Cook the Same Things

We have something in common, dear reader.

Figuring out what’s for dinner.

We all have to do it. Whether we throw something on the stove, heat up leftovers, swing through the drive-thru, or place a last-minute DoorDash order, we all have to come up with a plan for suppertime.

Breakfast is usually easy or on-the-go, lunches are packed the night before or provided at school, but dinner? You’ll find dinner somewhere in all the evening chaos. After work and school, between homework and ballet lessons, before bath and bedtime lives the nagging question: What’s for dinner?

As I flip through cookbooks and scroll Pinterest, the pressure to attempt new dishes sets in. And, this is where I can get stuck. Between browsing recipes and taking a kitchen inventory, I get overwhelmed and want to default to a frozen pizza and a bagged salad.

But, here’s the thing.

I have a handful of tried-and-true recipes that my family loves. Why do I feel like I have to reinvent the wheel every week? There is nothing wrong with repeating your favorites. They are your favorites for a reason!

4 Reasons to Cook the Same Things

  1. You are building memories for your kids. When I think back on my childhood, I don’t remember the variety of our nightly supper tables. I remember having roast and mashed potatoes every Sunday with my grandparents. I remember the comfort of my mom’s chicken and rice casserole. I remember the smell of my dad grilling burgers in the backyard. What do you want your kids to remember about dinnertime as they grow up?
  2. You’ll become known for your recipes. When we have a potluck at church, everyone wants my friend Kayla’s mac and cheese. When I bake for a neighbor, I pull out the recipe card labeled Bri’s Chocolate Chip Cookies. The more you cook and serve the same things, the more you’ll be remembered for the dishes you make.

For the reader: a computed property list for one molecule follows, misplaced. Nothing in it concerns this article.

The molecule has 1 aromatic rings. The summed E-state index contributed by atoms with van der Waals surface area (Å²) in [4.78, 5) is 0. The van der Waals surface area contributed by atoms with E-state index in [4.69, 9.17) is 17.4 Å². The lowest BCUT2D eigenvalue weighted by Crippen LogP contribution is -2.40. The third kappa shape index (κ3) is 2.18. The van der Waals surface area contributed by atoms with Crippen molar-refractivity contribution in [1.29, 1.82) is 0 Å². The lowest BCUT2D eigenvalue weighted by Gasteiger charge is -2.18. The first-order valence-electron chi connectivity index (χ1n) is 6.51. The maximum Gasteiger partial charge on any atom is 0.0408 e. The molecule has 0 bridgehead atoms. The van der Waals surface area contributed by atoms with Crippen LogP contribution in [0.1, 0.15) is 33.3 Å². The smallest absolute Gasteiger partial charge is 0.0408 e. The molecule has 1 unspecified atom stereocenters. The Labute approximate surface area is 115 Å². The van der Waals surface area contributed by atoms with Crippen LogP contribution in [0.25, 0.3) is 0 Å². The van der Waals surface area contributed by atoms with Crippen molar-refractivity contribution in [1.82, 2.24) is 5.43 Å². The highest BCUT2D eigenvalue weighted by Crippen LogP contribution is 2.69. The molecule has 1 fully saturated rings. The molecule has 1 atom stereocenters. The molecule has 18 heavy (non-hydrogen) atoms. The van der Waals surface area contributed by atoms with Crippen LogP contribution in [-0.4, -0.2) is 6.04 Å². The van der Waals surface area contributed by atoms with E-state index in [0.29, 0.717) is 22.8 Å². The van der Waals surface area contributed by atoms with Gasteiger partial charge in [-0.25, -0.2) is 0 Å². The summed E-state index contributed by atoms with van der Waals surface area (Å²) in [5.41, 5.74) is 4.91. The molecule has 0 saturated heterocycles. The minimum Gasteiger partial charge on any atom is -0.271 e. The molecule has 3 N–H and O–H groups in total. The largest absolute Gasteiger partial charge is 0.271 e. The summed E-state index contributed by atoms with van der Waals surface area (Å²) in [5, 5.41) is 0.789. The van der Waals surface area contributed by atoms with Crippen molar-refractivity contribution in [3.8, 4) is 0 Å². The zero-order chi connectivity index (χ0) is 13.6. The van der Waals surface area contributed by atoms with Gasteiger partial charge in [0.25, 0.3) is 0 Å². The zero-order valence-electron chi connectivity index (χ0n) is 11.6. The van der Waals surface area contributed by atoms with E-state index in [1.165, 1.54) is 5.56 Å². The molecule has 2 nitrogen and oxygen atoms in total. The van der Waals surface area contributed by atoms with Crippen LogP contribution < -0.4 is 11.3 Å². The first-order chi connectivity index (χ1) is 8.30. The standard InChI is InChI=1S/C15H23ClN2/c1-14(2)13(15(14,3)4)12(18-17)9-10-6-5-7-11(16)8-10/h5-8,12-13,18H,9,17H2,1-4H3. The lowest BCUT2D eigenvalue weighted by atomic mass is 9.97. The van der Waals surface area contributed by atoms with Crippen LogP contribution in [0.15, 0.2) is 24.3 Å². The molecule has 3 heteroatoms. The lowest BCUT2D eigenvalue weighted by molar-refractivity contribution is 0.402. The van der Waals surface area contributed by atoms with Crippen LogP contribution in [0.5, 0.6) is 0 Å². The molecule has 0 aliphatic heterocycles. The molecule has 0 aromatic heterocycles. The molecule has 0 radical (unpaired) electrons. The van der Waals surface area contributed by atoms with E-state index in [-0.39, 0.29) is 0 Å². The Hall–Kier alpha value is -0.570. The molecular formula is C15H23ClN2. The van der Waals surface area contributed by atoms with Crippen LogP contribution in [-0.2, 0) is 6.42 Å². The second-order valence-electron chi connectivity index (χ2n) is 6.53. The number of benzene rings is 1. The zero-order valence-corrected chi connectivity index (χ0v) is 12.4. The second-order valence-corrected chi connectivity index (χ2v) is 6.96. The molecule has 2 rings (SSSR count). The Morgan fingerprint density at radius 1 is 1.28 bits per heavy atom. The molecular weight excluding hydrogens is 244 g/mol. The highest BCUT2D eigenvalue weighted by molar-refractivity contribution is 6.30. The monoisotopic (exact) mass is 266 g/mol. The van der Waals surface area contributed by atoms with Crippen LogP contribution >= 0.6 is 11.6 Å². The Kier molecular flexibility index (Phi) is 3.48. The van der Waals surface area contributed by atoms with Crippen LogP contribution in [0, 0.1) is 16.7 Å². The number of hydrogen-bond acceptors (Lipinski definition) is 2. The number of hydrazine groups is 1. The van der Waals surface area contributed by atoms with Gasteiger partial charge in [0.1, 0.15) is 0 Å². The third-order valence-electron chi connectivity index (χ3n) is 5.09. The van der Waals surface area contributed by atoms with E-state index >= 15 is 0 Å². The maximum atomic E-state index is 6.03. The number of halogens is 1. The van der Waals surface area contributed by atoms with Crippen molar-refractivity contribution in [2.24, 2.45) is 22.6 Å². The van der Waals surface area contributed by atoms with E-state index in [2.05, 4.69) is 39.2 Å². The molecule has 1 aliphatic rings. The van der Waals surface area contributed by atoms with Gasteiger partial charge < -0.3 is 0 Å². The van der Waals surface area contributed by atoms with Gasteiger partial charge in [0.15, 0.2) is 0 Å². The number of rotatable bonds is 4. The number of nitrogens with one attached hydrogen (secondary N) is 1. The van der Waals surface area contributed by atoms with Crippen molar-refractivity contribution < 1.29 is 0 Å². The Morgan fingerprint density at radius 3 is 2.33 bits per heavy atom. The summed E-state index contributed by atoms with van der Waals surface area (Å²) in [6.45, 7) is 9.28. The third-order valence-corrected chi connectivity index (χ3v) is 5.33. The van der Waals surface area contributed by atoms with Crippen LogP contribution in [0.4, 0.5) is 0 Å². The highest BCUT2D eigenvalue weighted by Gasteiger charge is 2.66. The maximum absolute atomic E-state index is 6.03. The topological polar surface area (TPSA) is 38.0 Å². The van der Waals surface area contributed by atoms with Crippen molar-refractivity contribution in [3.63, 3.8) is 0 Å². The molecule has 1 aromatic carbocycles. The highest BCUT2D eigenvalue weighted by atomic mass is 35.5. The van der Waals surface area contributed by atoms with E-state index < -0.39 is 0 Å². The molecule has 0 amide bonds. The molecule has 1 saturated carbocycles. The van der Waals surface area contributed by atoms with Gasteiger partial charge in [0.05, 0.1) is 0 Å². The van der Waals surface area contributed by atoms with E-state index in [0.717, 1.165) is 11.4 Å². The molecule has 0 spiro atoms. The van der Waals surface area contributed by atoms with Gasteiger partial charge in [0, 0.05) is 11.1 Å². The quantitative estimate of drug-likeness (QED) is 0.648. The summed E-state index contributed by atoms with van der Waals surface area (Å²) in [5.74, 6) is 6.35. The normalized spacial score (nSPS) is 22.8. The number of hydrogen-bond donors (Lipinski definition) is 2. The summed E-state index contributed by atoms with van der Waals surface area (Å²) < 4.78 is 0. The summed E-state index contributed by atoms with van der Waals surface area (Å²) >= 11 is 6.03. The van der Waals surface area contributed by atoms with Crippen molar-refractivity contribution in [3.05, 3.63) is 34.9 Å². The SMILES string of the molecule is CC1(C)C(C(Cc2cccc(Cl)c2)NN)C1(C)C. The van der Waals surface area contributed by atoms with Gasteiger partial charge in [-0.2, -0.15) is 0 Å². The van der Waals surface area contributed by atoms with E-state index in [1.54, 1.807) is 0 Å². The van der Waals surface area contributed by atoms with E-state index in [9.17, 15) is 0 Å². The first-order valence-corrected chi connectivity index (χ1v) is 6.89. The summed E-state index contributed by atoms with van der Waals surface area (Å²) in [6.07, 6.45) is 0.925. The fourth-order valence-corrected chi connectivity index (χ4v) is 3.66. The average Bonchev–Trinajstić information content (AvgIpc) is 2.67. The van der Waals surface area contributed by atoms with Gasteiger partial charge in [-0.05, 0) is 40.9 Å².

3. It takes the guesswork out of dinner prep. When you are making a go-to, the need for checking the list of ingredients and instructions fades away. You know what you need and you know how to make it.
  4. You make it your own over time. Whether a loved family recipe or one you ripped out of a magazine, the more you prepare a dish, the more freedom you feel to change it up. Add another teaspoon of oregano. Double the cheese. Don’t add as much chicken stock. You will tweak it here and there until it becomes yours.

Your dinner table will change depending on the season of life you’re in. Of course, it can be fun to try out something new, but don’t be afraid to cook the same things over and over. There is something to be said for a worn recipe card and a dependable dish.

About Ashley D’Aubin

Ashley D’Aubin is the Associate Admissions Officer at The Dunham School and a proud alumna as well.After graduating from The Dunham School in 2010, Ashley attended Louisiana State University where she received her bachelor’s degree in public relations from the Manship School of Mass Communication. She is now the Associate Admissions Officer at The Dunham School. She is married her high school sweetheart, Joel, and they have three children: Charlotte (4), Micah and Andrew (eight-month-old twins).


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